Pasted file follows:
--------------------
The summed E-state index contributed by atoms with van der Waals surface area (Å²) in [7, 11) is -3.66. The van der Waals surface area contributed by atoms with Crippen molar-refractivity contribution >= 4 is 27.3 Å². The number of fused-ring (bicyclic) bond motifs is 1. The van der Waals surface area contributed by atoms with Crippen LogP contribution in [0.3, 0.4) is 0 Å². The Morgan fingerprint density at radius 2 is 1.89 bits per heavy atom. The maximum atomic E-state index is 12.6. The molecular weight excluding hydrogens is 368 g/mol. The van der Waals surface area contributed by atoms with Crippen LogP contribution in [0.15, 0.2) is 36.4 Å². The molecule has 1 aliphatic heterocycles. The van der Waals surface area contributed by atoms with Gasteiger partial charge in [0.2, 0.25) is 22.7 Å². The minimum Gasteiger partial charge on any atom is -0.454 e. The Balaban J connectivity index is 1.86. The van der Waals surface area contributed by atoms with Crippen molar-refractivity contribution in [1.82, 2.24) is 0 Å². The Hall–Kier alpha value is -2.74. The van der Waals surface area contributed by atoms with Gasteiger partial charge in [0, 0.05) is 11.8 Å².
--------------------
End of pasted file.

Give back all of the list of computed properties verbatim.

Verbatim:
The summed E-state index contributed by atoms with van der Waals surface area (Å²) in [7, 11) is -3.66. The van der Waals surface area contributed by atoms with Crippen molar-refractivity contribution >= 4 is 27.3 Å². The number of fused-ring (bicyclic) bond motifs is 1. The van der Waals surface area contributed by atoms with Crippen LogP contribution in [0.3, 0.4) is 0 Å². The Morgan fingerprint density at radius 2 is 1.89 bits per heavy atom. The maximum atomic E-state index is 12.6. The molecular weight excluding hydrogens is 368 g/mol. The van der Waals surface area contributed by atoms with Crippen LogP contribution in [0.15, 0.2) is 36.4 Å². The molecule has 1 aliphatic heterocycles. The van der Waals surface area contributed by atoms with Gasteiger partial charge in [0.2, 0.25) is 22.7 Å². The minimum Gasteiger partial charge on any atom is -0.454 e. The Balaban J connectivity index is 1.86. The van der Waals surface area contributed by atoms with Crippen molar-refractivity contribution in [1.82, 2.24) is 0 Å². The Hall–Kier alpha value is -2.74. The van der Waals surface area contributed by atoms with Gasteiger partial charge in [0, 0.05) is 11.8 Å².